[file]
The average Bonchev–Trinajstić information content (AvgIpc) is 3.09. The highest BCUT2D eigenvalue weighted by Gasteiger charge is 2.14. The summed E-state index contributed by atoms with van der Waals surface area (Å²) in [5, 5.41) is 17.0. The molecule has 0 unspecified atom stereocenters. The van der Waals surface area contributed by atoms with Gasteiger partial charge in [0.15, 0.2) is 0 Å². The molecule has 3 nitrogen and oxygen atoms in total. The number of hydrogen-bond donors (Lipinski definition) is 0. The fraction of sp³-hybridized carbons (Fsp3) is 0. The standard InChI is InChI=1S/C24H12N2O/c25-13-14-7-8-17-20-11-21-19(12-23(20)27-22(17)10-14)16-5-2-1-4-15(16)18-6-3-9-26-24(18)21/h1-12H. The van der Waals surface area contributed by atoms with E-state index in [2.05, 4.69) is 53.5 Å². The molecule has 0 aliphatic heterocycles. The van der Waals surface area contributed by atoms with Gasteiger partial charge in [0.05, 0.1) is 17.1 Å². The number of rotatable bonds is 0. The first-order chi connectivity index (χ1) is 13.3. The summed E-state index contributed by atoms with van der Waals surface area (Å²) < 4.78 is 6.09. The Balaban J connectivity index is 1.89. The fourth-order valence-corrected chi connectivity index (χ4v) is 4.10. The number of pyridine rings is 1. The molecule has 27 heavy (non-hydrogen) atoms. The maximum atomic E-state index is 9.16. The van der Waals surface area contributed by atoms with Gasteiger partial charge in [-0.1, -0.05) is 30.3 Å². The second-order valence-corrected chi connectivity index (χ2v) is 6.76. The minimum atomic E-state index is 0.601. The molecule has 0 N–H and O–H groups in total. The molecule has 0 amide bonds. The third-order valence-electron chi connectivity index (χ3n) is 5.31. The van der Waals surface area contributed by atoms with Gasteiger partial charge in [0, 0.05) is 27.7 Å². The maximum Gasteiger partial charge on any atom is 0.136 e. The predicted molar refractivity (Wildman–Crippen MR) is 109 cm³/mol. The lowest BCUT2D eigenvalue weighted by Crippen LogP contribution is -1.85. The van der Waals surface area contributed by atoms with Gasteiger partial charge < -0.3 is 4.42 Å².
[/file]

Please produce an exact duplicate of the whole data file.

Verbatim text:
The average Bonchev–Trinajstić information content (AvgIpc) is 3.09. The highest BCUT2D eigenvalue weighted by Gasteiger charge is 2.14. The summed E-state index contributed by atoms with van der Waals surface area (Å²) in [5, 5.41) is 17.0. The molecule has 0 unspecified atom stereocenters. The van der Waals surface area contributed by atoms with Gasteiger partial charge in [0.15, 0.2) is 0 Å². The molecule has 3 nitrogen and oxygen atoms in total. The number of hydrogen-bond donors (Lipinski definition) is 0. The fraction of sp³-hybridized carbons (Fsp3) is 0. The standard InChI is InChI=1S/C24H12N2O/c25-13-14-7-8-17-20-11-21-19(12-23(20)27-22(17)10-14)16-5-2-1-4-15(16)18-6-3-9-26-24(18)21/h1-12H. The van der Waals surface area contributed by atoms with E-state index in [2.05, 4.69) is 53.5 Å². The molecule has 0 aliphatic heterocycles. The van der Waals surface area contributed by atoms with Gasteiger partial charge in [0.05, 0.1) is 17.1 Å². The number of rotatable bonds is 0. The first-order chi connectivity index (χ1) is 13.3. The summed E-state index contributed by atoms with van der Waals surface area (Å²) < 4.78 is 6.09. The Balaban J connectivity index is 1.89. The fourth-order valence-corrected chi connectivity index (χ4v) is 4.10. The number of pyridine rings is 1. The molecule has 27 heavy (non-hydrogen) atoms. The maximum atomic E-state index is 9.16. The van der Waals surface area contributed by atoms with Gasteiger partial charge in [-0.1, -0.05) is 30.3 Å². The second-order valence-corrected chi connectivity index (χ2v) is 6.76. The minimum atomic E-state index is 0.601. The molecule has 0 N–H and O–H groups in total. The molecule has 0 amide bonds. The third-order valence-electron chi connectivity index (χ3n) is 5.31. The van der Waals surface area contributed by atoms with Gasteiger partial charge in [0, 0.05) is 27.7 Å². The maximum Gasteiger partial charge on any atom is 0.136 e. The predicted molar refractivity (Wildman–Crippen MR) is 109 cm³/mol. The lowest BCUT2D eigenvalue weighted by Crippen LogP contribution is -1.85. The van der Waals surface area contributed by atoms with Gasteiger partial charge < -0.3 is 4.42 Å².